Texas nonprofit cancer research funder doles out millions to health professionals moving to Houston

These cancer research professionals just got fresh funding from a statewide organization. Photo by Dwight C. Andrews/Greater Houston Convention and Visitors Bureau

Thanks in part to multimillion-dollar grants from the Cancer Prevention and Research Institute of Texas, two top-flight cancer researchers are taking key positions at Houston’s Baylor College of Medicine.

Dr. Pavan Reddy and Dr. Michael Taylor each recently received a grant of $6 million from the Cancer Prevention and Research Institute of Texas.

Reddy is leaving his position as chief of hematology-oncology and deputy director at the University of Michigan’s Rogel Cancer Center to become director of the Baylor College of Medicine’s Dan L. Duncan Comprehensive Cancer Center. Dr. C. Kent Osborne stepped down as the center’s director in 2020; Dr. Helen Heslop has been the interim director. Continue reading.

Rice University deploys grant funding to 9 innovative Houston research projects

Nine research projects at Rice University have been granted $25,000 to advance their innovative solutions. Photo courtesy of Rice

Over a dozen Houston researchers wrapped up 2021 with the news of fresh funding thanks to an initiative and investment fund from Rice University.

The Technology Development Fund is a part of the university’s Creative Ventures initiative, which has awarded more than $4 million in grants since its inception in 2016. Rice's Office of Technology Transfer orchestrated the $25,000 grants across nine projects. Submissions were accepted through October and the winners were announced a few weeks ago. Continue reading.

Houston researchers create unprecedented solar energy technology that improves on efficiency

Two researchers out of the University of Houston have ideated a way to efficiently harvest carbon-free energy 24 hours a day. Photo via Getty Images

Two Houstonians have developed a new system of harvesting solar energy more efficiently.

Bo Zhao, the Kalsi Assistant Professor of mechanical engineering at the University of Houston, along with his doctoral student Sina Jafari Ghalekohneh, have created a technology that theoretically allows solar energy to be harvested to the thermodynamic limit, which is the absolute maximum rate sunlight can be converted into electricity, as reported in a September article for Physical Review Applied.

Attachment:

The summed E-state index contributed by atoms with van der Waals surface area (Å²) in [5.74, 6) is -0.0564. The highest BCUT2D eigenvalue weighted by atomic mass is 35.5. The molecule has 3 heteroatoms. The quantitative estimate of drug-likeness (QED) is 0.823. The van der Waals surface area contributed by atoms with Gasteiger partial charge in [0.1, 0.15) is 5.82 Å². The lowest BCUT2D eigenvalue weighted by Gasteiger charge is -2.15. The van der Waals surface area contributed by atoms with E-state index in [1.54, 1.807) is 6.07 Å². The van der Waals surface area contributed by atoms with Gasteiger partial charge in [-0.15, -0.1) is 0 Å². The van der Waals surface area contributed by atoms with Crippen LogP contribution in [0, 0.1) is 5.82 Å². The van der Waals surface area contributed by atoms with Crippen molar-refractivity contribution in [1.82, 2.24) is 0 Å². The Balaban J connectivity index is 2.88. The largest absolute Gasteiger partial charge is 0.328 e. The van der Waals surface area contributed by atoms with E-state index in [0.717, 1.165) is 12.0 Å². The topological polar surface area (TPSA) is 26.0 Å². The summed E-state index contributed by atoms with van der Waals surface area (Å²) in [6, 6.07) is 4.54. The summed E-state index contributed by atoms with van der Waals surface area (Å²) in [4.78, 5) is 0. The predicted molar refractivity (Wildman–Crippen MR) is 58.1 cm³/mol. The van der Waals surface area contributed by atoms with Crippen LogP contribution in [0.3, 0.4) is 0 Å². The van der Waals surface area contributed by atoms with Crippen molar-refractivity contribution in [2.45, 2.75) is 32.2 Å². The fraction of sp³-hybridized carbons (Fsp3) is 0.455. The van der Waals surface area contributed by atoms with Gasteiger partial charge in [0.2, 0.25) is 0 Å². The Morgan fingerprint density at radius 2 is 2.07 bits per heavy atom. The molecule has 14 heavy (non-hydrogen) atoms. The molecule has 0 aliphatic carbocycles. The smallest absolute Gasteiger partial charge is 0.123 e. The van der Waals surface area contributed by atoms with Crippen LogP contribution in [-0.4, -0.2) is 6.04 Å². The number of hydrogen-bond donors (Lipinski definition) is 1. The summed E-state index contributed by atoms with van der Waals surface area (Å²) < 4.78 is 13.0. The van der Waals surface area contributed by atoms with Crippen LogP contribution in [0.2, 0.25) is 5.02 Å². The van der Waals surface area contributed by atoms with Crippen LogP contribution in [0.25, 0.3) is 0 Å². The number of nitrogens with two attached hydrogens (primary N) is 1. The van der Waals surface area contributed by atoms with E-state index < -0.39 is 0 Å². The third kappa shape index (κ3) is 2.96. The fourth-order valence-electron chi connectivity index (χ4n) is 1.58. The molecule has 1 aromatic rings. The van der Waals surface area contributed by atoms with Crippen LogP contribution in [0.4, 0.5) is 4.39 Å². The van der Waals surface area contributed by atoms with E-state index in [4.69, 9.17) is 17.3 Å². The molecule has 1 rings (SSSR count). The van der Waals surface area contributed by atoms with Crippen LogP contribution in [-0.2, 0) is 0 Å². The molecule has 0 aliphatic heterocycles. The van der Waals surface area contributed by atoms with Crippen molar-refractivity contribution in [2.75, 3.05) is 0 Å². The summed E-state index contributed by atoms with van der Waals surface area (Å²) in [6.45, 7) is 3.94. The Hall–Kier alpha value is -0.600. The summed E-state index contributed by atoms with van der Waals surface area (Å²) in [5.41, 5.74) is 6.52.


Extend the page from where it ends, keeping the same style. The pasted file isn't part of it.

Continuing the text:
Traditional solar thermophotovoltaics (STPVs), or the engines used to extract electrical power from thermal radiation, run at an efficiency limit of 85.4 percent, according to a statement from UH. Zhao and Ghalekohneh's system was able to reach a rate of 93.3 percent, also known as the Landsberg Limit. Continue reading.

Texas A&M receives $10M to create cybersecurity research program

Texas A&M University has announced a new cybersecurity-focused initiative. Photo via tamu.edu

Texas A&M University has launched an institute for research and education regarding cybersecurity.

The Texas A&M Global Cyber Research Institute is a collaboration between the university and a Texas A&M University System engineering research agency, the Texas A&M Engineering Experiment Station. The research agency and Texas A&M are also home to the Texas A&M Cybersecurity Center.

The institute is funded by $10 million in gifts from former Texas A&M student Ray Rothrock, a venture capitalist and cybersecurity expert, and other donors. Continue reading.

Houston research organization doles out $28M in grants to innovators across Texas

Houston-based Welch Foundation has awarded almost $28 million in chemical research grants throughout Texas this year. Photo via Getty Images

Chemical researchers at seven institutions in the Houston area are receiving nearly $12.9 million grants from the Houston-based Welch Foundation.

In the Houston area, 43 grants are going to seven institutions:

  • Baylor College of Medicine
  • Rice University
  • Texas A&M University
  • Texas A&M University Health Science Center
  • University of Houston
  • University of Texas Health Science Center at Houston
  • University of Texas Medical Branch in Galveston

The Welch Foundation is awarding almost $28 million in chemical research grants throughout Texas this year. The money will be allocated over a three-year period. Continue reading.